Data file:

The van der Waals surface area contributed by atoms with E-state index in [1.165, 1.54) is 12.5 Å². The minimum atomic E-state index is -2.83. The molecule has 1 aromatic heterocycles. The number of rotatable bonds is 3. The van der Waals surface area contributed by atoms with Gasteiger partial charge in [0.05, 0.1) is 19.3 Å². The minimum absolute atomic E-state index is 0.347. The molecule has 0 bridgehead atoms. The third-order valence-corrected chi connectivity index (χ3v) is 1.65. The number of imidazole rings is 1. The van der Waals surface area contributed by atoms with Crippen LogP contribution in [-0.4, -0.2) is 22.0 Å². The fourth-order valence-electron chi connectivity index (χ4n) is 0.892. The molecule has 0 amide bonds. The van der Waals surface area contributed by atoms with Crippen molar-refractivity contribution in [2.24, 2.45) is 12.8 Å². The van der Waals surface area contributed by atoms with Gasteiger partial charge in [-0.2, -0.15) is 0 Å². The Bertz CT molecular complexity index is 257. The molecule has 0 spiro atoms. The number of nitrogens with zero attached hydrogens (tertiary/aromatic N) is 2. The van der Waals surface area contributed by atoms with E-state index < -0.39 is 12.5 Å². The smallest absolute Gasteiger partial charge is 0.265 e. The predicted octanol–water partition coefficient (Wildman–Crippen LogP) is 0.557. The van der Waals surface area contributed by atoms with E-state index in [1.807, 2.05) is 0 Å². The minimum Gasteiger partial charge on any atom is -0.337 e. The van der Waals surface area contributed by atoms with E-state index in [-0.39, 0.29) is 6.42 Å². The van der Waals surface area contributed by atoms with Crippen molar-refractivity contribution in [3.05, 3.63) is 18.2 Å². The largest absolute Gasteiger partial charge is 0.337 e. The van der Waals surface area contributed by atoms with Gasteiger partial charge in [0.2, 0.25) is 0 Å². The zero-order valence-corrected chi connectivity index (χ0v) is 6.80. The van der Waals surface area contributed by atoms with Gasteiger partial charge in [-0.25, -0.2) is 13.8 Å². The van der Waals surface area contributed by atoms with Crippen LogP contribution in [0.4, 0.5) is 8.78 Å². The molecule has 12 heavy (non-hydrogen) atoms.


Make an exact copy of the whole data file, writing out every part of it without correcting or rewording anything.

The van der Waals surface area contributed by atoms with E-state index in [1.165, 1.54) is 12.5 Å². The minimum atomic E-state index is -2.83. The molecule has 1 aromatic heterocycles. The number of rotatable bonds is 3. The van der Waals surface area contributed by atoms with Gasteiger partial charge in [0.05, 0.1) is 19.3 Å². The minimum absolute atomic E-state index is 0.347. The molecule has 0 bridgehead atoms. The third-order valence-corrected chi connectivity index (χ3v) is 1.65. The number of imidazole rings is 1. The van der Waals surface area contributed by atoms with Crippen LogP contribution in [-0.4, -0.2) is 22.0 Å². The fourth-order valence-electron chi connectivity index (χ4n) is 0.892. The molecule has 0 amide bonds. The van der Waals surface area contributed by atoms with Crippen molar-refractivity contribution in [2.24, 2.45) is 12.8 Å². The van der Waals surface area contributed by atoms with Gasteiger partial charge in [-0.2, -0.15) is 0 Å². The Bertz CT molecular complexity index is 257. The molecule has 0 spiro atoms. The number of nitrogens with zero attached hydrogens (tertiary/aromatic N) is 2. The van der Waals surface area contributed by atoms with E-state index < -0.39 is 12.5 Å². The smallest absolute Gasteiger partial charge is 0.265 e. The predicted octanol–water partition coefficient (Wildman–Crippen LogP) is 0.557. The van der Waals surface area contributed by atoms with E-state index in [1.807, 2.05) is 0 Å². The minimum Gasteiger partial charge on any atom is -0.337 e. The van der Waals surface area contributed by atoms with E-state index in [-0.39, 0.29) is 6.42 Å². The van der Waals surface area contributed by atoms with Crippen molar-refractivity contribution in [3.05, 3.63) is 18.2 Å². The largest absolute Gasteiger partial charge is 0.337 e. The van der Waals surface area contributed by atoms with Gasteiger partial charge in [0.2, 0.25) is 0 Å². The zero-order valence-corrected chi connectivity index (χ0v) is 6.80. The van der Waals surface area contributed by atoms with Gasteiger partial charge in [-0.25, -0.2) is 13.8 Å². The van der Waals surface area contributed by atoms with Crippen LogP contribution in [0.4, 0.5) is 8.78 Å². The molecule has 12 heavy (non-hydrogen) atoms.